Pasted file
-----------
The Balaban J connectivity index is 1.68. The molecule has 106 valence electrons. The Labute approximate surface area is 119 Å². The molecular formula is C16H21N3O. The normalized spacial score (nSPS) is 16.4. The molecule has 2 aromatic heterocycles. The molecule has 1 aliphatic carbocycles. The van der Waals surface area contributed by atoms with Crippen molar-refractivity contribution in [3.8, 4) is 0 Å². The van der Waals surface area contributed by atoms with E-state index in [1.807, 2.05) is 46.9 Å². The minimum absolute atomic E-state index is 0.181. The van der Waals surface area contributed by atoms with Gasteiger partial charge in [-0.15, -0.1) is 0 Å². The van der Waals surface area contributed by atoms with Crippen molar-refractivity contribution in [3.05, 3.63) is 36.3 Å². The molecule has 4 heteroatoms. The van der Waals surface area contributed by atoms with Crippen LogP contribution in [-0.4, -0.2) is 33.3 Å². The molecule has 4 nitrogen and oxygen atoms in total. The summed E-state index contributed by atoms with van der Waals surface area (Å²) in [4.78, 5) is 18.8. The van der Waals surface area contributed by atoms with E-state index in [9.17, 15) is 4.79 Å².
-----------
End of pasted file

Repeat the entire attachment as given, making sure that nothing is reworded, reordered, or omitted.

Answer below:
The Balaban J connectivity index is 1.68. The molecule has 106 valence electrons. The Labute approximate surface area is 119 Å². The molecular formula is C16H21N3O. The normalized spacial score (nSPS) is 16.4. The molecule has 2 aromatic heterocycles. The molecule has 1 aliphatic carbocycles. The van der Waals surface area contributed by atoms with Crippen molar-refractivity contribution in [3.8, 4) is 0 Å². The van der Waals surface area contributed by atoms with E-state index in [1.807, 2.05) is 46.9 Å². The minimum absolute atomic E-state index is 0.181. The van der Waals surface area contributed by atoms with Gasteiger partial charge in [-0.15, -0.1) is 0 Å². The van der Waals surface area contributed by atoms with Crippen molar-refractivity contribution in [3.05, 3.63) is 36.3 Å². The molecule has 4 heteroatoms. The van der Waals surface area contributed by atoms with Crippen LogP contribution in [-0.4, -0.2) is 33.3 Å². The molecule has 4 nitrogen and oxygen atoms in total. The summed E-state index contributed by atoms with van der Waals surface area (Å²) in [4.78, 5) is 18.8. The van der Waals surface area contributed by atoms with E-state index in [9.17, 15) is 4.79 Å².